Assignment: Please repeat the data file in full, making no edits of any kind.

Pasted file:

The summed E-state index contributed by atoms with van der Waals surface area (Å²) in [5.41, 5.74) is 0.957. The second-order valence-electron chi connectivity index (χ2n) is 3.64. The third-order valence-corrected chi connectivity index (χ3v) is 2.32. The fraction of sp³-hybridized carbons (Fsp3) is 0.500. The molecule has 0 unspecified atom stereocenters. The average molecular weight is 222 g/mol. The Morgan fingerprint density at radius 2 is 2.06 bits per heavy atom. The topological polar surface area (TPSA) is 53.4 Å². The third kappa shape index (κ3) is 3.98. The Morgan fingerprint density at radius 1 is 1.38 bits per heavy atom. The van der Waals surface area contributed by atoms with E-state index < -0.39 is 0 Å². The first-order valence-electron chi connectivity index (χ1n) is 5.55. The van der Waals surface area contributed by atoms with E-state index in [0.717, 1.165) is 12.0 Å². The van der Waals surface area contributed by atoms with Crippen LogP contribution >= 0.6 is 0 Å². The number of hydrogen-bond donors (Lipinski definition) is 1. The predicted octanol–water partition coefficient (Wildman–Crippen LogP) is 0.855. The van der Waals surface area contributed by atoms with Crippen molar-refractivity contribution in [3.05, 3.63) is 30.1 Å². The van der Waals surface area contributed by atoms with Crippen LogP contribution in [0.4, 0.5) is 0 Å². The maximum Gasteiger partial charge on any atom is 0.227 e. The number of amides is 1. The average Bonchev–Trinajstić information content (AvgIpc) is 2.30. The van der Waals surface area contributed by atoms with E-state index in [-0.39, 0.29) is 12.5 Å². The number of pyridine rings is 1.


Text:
The summed E-state index contributed by atoms with van der Waals surface area (Å²) in [5.41, 5.74) is 0.957. The second-order valence-electron chi connectivity index (χ2n) is 3.64. The third-order valence-corrected chi connectivity index (χ3v) is 2.32. The fraction of sp³-hybridized carbons (Fsp3) is 0.500. The molecule has 0 unspecified atom stereocenters. The average molecular weight is 222 g/mol. The Morgan fingerprint density at radius 2 is 2.06 bits per heavy atom. The topological polar surface area (TPSA) is 53.4 Å². The third kappa shape index (κ3) is 3.98. The Morgan fingerprint density at radius 1 is 1.38 bits per heavy atom. The van der Waals surface area contributed by atoms with E-state index < -0.39 is 0 Å². The first-order valence-electron chi connectivity index (χ1n) is 5.55. The van der Waals surface area contributed by atoms with E-state index in [0.717, 1.165) is 12.0 Å². The van der Waals surface area contributed by atoms with Crippen LogP contribution >= 0.6 is 0 Å². The number of hydrogen-bond donors (Lipinski definition) is 1. The predicted octanol–water partition coefficient (Wildman–Crippen LogP) is 0.855. The van der Waals surface area contributed by atoms with Crippen molar-refractivity contribution in [3.05, 3.63) is 30.1 Å². The van der Waals surface area contributed by atoms with Crippen LogP contribution in [0.4, 0.5) is 0 Å². The maximum Gasteiger partial charge on any atom is 0.227 e. The number of amides is 1. The average Bonchev–Trinajstić information content (AvgIpc) is 2.30. The van der Waals surface area contributed by atoms with E-state index in [-0.39, 0.29) is 12.5 Å². The number of pyridine rings is 1.